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preventing a DDOS attack using maillist

Greetings,
I have a mail list: mailist@domain.com (names are changed to protect the innocent)
maillist has seven user emails associated with it.

I believe that I am a victim of a DDOS attack.
Someone was sending out a massive email campaign using an aliased email account where the recipients believe it was from maillist@domain.com

When all of the receiving email domains sent back their non-response, no-user, or other denial for delivery, it all came back to the mail list address, which then duplicated across the seven emails.

Has anyone ever suffered this before?
How do you protect against this, when your server is not sending the outbound emails, and someone is masquerading their email as your own?

Thanks.
Evan
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Evan Cutler
Asked:
Evan Cutler
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2 Solutions
 
btanExec ConsultantCommented:
indeed sounds like the backscatter of the non delivery dos (mostly due to reply-to address is faked) - sort of incorrect automated bounce messages sent by mail servers, typically as a side effect of incoming spam. Such systems that generate email backscatter can end up being listed on various DNSBLs and be in violation of internet service providers' Terms of Service.
See http://en.wikipedia.org/wiki/Backscatter_(email)

Mail servers can handle undeliverable messages in three fundamentally different ways:

> Reject. A receiving server can reject the incoming email during the connection stage while the sending server is still connected. If a message is rejected at connect time with a 5xx error code then the sending server can report the problem to the real sender cleanly.

>Drop. A receiving server can initially accept the full message, but then determine that it is spam, and quarantine it - delivering to "Junk" or "Spam" folders from where it will eventually be deleted automatically. This is common behaviour, even though RFC 5321 says: "...silent dropping of messages should be considered only in those cases where there is very high confidence that the messages are seriously fraudulent or otherwise inappropriate..."

>Bounce. A receiving server can initially accept the full message, but then determine that it is spam or to a non-existent recipient, and generate a bounce message back to the supposed sender indicating that message delivery failed.
a good description and run through in this article on the use case (figure 1) similar to yours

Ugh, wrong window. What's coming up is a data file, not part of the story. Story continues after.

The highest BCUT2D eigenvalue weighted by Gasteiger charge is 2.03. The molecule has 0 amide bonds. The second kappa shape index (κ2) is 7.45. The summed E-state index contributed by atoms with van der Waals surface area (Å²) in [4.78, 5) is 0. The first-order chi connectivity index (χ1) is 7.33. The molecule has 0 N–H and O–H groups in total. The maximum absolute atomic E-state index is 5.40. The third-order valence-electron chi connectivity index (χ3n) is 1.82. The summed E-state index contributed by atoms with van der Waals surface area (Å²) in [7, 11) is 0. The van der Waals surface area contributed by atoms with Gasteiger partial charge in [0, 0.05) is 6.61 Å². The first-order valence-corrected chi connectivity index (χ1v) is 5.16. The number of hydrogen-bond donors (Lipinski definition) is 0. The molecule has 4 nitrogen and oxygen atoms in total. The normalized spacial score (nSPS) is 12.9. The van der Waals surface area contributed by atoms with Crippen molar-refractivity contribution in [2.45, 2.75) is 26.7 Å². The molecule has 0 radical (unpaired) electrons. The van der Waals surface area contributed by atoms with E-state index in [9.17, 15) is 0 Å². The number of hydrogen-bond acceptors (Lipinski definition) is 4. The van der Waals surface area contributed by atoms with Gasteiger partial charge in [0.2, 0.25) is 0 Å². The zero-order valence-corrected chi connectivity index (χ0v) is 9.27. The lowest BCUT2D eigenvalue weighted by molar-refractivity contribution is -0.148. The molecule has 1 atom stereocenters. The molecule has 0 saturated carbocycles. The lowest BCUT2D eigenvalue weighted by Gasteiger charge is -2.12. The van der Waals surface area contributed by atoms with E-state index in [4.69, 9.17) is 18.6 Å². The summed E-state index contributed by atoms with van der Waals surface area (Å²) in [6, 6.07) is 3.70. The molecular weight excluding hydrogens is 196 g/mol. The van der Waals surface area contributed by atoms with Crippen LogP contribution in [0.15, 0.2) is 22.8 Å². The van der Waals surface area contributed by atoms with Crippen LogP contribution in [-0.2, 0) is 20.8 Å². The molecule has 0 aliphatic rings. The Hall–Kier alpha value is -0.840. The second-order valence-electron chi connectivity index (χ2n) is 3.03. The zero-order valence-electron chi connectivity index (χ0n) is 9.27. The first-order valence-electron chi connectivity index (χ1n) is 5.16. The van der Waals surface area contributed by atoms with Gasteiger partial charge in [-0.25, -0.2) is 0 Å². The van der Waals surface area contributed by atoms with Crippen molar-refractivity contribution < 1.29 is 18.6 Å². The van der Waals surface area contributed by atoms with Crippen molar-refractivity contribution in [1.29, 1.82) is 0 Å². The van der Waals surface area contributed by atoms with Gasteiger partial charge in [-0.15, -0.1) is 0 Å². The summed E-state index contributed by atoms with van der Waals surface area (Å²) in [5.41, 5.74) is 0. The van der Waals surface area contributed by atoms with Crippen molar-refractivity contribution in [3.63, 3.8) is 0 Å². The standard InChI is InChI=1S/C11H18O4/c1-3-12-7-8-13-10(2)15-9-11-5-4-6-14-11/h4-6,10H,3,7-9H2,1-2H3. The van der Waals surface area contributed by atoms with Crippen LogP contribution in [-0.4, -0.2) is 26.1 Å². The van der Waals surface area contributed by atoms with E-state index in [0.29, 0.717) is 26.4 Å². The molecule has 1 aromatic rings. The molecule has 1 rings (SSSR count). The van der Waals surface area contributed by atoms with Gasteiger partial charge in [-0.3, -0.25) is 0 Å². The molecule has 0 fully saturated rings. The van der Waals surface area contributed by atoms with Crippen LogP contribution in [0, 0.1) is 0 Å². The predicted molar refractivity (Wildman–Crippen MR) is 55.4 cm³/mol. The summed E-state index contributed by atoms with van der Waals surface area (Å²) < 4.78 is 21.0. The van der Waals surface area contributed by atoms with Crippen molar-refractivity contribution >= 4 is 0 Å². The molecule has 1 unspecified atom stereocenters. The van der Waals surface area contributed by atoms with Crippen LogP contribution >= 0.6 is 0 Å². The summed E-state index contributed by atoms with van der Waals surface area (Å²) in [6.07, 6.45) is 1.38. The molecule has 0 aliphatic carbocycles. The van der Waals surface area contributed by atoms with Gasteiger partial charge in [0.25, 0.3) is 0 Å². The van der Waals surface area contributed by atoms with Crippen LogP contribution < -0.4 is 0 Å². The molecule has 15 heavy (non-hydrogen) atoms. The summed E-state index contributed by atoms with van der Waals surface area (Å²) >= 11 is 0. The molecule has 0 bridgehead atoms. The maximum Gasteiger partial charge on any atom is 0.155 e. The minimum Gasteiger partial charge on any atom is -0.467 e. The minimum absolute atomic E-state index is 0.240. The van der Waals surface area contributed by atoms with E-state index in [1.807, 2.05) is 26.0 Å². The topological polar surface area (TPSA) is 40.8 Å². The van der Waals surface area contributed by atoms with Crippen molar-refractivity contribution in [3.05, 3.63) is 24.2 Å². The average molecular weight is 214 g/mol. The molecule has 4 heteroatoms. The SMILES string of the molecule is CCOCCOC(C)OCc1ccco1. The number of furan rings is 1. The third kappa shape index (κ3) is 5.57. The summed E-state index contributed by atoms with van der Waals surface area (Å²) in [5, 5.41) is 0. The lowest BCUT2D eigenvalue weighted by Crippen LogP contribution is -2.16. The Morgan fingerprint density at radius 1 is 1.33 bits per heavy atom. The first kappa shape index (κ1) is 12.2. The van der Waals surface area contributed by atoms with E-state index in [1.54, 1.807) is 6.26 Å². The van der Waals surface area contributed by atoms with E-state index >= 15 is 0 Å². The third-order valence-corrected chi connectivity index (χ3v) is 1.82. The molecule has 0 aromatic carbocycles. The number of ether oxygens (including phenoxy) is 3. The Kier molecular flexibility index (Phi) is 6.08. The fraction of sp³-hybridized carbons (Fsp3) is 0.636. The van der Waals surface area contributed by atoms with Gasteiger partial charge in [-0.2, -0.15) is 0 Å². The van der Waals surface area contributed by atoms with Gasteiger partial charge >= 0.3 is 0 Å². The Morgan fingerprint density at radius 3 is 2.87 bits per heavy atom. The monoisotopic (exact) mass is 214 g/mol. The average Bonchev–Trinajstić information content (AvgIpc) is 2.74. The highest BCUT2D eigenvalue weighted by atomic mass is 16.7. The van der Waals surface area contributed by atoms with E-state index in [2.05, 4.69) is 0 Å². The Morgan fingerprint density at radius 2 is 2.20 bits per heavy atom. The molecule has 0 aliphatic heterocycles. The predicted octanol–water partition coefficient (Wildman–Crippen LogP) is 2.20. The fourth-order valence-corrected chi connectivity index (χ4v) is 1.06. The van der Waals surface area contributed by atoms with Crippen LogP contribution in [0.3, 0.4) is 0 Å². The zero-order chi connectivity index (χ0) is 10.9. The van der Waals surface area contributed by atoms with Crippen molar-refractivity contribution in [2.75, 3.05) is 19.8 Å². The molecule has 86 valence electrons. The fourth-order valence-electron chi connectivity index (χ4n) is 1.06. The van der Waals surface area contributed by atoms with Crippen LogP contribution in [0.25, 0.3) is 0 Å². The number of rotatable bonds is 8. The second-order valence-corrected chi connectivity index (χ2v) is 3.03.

http://www.techzoom.net/publications/mail-non-delivery-attack/index.en
In many of the NDN messages received, the authors found internal information of the organization's infrastructure which is valuable for an attacker to find specific vulnerabilities and to fine tune an attack
Measures are not silver bullet though
- Do not accept mail for invalid recipients
- Limit the maximum number of recipients
- Generate few error messages/small error messages

The current configuration and design processes of secondary or out-sourced SMTP mail services increase the number of viable domains that can be used as DoS agents. It is a simple process of abusing multiple SMTP services to cause a Distributed DoS (DDoS) that would increase the impact on the target. Given the possibilities with payload multiplication factors, should an organization host their main SMTP services in-house, network bandwidth saturation is also possible causing a DoS of all Internet connectivity.
MS exchange has some config for Recipient Filtering and SpamAssassin has Bounce Ruleset. There is quick sharing of CDN and filtering for DoS defence as well.
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David Johnson, CD, MVPOwnerCommented:
all that you can do is ensure that your mx record is correct, you have an spf defined. if you want you can filter these messages and delete / move them so that the forum doesn't get overwhelmed.
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btanExec ConsultantCommented:
The SMTP protocol does not support authentication of the sender address. As a result, email messages can claim to be coming from any valid email address. These email messages can be difficult to block as it is not straightforward to distinguish between a legitimate NDR and one generated by spam.

Others staretgy used for protecting SMTP include scans NDR emails by making use of the existing Anti-spam features, such as the Bayesian Filter, DNS Blacklists, Sender URI RealTime Blocklists and Keyword Checking. By the way, permanently disabling NDRs is generally not recommended.

For info, I understand that GFI MailEssentials, make use of the Directory Harvesting feature on the Gateway to drop email messages and NDRs sent to non-existent users.  If the NDR makes it past these protection mechanisms, then the email message is checked against the “NewSender” feature. This feature allows end users to receive only legitimate non-delivery reports, thus allowing them to focus on actual work rather than cleaning up the mailbox.

Other useful info
How to Report a DDoS Attack - http://blog.icann.org/2013/04/how-to-report-a-ddos-attack/
Email Bombing and Spamming - http://www.cert.org/historical/tech_tips/email_bombing_spamming.cfm
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Evan CutlerAuthor Commented:
Thanks much.
This helps alot.
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